But some new moms experience a more severe, long-lasting form of depression known as postpartum depression. Sometimes it’s called peripartum depression because it can start during pregnancy and continue after childbirth. Rarely, an extreme mood disorder called postpartum psychosis also may develop after childbirth.

PPD is not a character flaw or a weakness. Sometimes it’s simply a complication of giving birth. If you have postpartum depression, prompt treatment can help you manage your symptoms and help you bond with your baby.

Learn more from the Mayo Clinic

Indiana Mother Dies from Drinking Too Much Water Too Quickly

An Indiana family had been touring Lake Freeman, located about 80 miles north of Indianapolis, over the Fourth of July weekend. On the final day of their trip, the mother, Ashley Summers (photo at left), started complaining of a headache and other signs of dehydration, like feeling lightheaded. She reportedly drank four 500ml bottles of water in 20 minutes because she couldn’t seem to get enough to quench her thirst.

After that, Ashley went back home with her husband and two young daughters before passing out in the garage. She had severe brain swelling when she was taken to the hospital, but she tragically never recovered consciousness.

Doctors determined that Ashley had water toxicity, also known as hyponatremia, which is brought on by low blood salt levels. It can happen when a large amount of water is consumed quickly, diluting the sodium levels in the body. This exceeds the capacity of the body’s intricate organ systems, particularly the kidneys, to control the fluid balance.

Muscle cramps, soreness, nausea, vomiting, headaches, and general malaise are among the symptoms. In severe cases, the brain may swell, which may cause coma, death, seizures, confusion, and a loss of consciousness. People who frequently work outside or exercise have a higher risk of developing the fatal illness.

Learn more from the Mayo Clinic

How Tik Tok Challenges Can Endanger Kids

Our news feeds are filled with stories of social media trends gone wrong, as impressionable children engage in risky behaviors in search of attention but all too often find broken bones or serious illness instead.

Parents are left wondering what makes dangerous social media challenges so attractive to teens and preteens, and maybe incorrectly assuming their child wouldn’t be foolish enough to make the same mistake.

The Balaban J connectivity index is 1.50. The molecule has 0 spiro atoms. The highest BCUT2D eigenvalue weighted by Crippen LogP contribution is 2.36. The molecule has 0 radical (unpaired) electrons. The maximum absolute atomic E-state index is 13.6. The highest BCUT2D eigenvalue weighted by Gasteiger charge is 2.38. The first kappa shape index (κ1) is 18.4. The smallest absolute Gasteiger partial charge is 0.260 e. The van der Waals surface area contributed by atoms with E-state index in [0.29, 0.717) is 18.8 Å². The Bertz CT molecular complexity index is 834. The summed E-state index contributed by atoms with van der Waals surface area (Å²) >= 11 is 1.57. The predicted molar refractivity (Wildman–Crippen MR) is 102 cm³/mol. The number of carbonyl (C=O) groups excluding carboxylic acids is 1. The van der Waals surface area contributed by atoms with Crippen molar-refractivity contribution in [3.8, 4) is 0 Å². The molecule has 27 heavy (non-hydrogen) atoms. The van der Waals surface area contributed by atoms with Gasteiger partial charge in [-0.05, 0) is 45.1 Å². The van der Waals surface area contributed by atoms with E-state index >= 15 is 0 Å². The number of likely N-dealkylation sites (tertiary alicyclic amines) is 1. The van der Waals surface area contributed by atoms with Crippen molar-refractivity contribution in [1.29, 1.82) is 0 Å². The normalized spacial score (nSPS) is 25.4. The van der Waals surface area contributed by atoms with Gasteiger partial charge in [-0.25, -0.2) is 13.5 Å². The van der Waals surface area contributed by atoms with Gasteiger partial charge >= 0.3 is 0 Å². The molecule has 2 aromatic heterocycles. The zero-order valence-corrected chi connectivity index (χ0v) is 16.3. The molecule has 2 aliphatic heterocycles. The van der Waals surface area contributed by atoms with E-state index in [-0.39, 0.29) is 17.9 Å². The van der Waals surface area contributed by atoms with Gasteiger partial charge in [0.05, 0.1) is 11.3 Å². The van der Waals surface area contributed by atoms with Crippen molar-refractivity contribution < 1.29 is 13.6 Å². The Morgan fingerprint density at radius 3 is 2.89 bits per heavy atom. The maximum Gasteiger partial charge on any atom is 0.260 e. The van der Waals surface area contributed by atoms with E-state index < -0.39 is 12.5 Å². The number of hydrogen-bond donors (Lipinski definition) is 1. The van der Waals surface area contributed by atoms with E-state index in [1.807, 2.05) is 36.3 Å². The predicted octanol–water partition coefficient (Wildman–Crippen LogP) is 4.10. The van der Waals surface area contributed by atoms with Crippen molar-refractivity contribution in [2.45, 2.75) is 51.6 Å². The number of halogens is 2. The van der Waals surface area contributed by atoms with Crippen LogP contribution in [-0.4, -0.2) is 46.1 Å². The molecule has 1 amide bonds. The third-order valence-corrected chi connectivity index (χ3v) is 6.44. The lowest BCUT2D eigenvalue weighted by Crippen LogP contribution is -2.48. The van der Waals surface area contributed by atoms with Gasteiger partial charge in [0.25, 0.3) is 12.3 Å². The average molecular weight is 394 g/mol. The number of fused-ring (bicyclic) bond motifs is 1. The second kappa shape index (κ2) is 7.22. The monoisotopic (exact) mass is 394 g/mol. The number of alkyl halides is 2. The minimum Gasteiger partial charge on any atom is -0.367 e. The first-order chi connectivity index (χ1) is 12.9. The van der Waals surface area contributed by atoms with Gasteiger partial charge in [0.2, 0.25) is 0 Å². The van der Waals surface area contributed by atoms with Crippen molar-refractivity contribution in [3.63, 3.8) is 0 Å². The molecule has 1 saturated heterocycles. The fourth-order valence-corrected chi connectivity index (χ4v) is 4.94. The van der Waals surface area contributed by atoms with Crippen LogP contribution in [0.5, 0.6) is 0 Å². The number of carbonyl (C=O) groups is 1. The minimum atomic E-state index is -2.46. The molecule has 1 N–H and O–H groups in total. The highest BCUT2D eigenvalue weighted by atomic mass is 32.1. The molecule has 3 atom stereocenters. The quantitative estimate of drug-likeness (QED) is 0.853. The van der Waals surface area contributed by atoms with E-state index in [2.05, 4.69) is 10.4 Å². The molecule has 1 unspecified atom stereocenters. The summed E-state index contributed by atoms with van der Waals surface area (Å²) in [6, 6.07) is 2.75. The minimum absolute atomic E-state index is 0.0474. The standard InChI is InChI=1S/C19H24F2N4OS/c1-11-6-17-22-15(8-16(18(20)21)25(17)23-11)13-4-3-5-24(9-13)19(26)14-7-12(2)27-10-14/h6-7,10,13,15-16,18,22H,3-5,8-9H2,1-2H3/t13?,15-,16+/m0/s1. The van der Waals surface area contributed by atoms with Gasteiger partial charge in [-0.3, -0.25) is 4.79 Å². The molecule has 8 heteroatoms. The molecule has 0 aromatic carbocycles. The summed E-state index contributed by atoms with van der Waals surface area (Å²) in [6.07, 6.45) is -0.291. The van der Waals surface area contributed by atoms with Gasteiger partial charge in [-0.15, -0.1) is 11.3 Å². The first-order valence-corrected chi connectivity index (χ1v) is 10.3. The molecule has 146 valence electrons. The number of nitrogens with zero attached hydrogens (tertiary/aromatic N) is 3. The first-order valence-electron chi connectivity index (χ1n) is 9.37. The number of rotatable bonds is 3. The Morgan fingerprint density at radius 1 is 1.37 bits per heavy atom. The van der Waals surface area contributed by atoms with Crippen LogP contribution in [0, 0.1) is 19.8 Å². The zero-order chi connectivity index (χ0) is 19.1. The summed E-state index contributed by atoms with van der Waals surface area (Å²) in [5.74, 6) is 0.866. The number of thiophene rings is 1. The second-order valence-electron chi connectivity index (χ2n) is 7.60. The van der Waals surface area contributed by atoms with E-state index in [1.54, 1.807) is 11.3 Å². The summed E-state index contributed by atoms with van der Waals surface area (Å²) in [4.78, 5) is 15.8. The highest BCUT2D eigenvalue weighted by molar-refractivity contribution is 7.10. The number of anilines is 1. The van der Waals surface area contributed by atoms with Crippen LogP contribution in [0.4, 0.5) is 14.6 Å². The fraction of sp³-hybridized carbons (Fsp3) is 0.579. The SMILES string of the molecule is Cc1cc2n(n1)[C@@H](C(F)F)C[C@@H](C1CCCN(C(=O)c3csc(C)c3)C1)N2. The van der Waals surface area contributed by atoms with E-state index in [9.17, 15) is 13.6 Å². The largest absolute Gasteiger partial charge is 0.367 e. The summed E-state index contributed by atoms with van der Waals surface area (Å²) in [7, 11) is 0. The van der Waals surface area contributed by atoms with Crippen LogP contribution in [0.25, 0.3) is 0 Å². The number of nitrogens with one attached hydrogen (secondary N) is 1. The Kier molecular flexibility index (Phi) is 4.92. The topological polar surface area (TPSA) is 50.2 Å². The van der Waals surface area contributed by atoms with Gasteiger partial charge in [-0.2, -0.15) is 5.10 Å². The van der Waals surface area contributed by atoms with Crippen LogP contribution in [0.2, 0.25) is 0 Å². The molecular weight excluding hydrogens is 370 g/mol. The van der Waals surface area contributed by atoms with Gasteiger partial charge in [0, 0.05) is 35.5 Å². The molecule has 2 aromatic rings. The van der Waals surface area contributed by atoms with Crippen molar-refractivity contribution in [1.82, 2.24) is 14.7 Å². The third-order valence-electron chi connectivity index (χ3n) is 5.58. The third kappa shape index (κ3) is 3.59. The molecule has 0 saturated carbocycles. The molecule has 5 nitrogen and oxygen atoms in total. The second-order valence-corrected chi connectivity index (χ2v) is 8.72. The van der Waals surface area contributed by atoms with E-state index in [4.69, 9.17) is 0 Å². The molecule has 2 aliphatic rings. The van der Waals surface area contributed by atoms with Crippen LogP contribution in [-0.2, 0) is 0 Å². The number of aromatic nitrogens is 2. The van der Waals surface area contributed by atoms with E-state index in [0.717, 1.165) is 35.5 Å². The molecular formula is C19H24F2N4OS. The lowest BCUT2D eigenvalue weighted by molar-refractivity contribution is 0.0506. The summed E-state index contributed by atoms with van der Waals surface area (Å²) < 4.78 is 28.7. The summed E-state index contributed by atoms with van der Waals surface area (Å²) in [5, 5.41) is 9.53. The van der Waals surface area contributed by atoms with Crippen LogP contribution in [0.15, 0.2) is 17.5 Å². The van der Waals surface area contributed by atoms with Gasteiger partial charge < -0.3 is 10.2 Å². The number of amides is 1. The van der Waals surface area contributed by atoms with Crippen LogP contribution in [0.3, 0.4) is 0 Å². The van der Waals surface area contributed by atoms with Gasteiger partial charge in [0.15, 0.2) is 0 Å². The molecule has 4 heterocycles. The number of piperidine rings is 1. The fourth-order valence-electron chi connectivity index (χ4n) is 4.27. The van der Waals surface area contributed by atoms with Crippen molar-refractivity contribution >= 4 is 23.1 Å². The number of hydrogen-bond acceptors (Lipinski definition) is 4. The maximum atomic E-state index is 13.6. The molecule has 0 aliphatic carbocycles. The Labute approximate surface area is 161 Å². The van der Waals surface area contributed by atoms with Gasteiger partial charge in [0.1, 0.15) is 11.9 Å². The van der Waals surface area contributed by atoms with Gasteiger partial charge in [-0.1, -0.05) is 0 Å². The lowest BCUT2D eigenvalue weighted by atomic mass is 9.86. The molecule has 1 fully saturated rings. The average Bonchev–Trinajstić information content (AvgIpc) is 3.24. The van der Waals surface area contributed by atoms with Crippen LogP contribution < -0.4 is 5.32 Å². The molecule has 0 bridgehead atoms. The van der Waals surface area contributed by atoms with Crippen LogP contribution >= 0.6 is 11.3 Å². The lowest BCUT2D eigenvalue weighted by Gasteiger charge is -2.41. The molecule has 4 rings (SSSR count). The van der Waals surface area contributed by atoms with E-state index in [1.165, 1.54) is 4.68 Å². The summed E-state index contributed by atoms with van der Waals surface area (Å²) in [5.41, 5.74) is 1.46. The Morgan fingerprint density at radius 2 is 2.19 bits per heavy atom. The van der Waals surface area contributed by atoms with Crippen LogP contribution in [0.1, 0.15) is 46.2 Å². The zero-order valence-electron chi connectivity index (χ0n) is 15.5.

“Personal connection is so important, especially to teens. Social media challenges can be a powerful way for some to feel connected and receive attention,” said Dr. Gautam Bhasin, a psychologist at Holy Name Medical Center, Teaneck, NJ. “When kids engage in these behaviors, they just do what others are doing, seemingly becoming part of something bigger than themselves and gaining a feeling of acceptance.”

Among the current challenges most popular with kids and young adults are stunts involving overeating, jumping or falling from heights, and abusing over the counter medications. Each can cause injury or even put your child’s life at risk.

Read How 3 Challenges Endanger Kids

How to Choose Where to Go in an Emergency

When minutes matters, knowing where to go can make all the difference.

Emergency care plays a vital role within the healthcare system, often serving as the primary gateway to essential or even lifesaving treatment. Despite this, hospital emergency rooms are often overlooked until after an urgent situation arises.

While primary care physicians or urgent care facilities may be better suited to treating minor conditions, a trip to the ER is a better choice for a range of all-too-common emergencies, including bone breaks, significant burns or cuts, serious infections or allergic reactions, prolonged fevers or gastrointestinal issues, and symptoms of a potentially life-threatening illness such as signs of respiratory, cardiovascular, or neurological distress.

In emergency care, minutes can make the difference between life and death. Quickly choosing an emergency department during a crisis can be difficult, and a decision is better made beforehand based upon factors including a hospital’s designation as a specialized emergent care facility.

When to go to the Emergency Room or call 911:

  1. Chest pain or pressure
  2. Difficulty breathing or shortness of breath
  3. Uncontrolled bleeding
  4. Severe injuries or pain
  5. Loss of consciousness or fainting
  6. Confusion or sudden severe headache
  7. Seizures or convulsions
  8. Compound fractures or broken bones
  9. Deep cuts or open wounds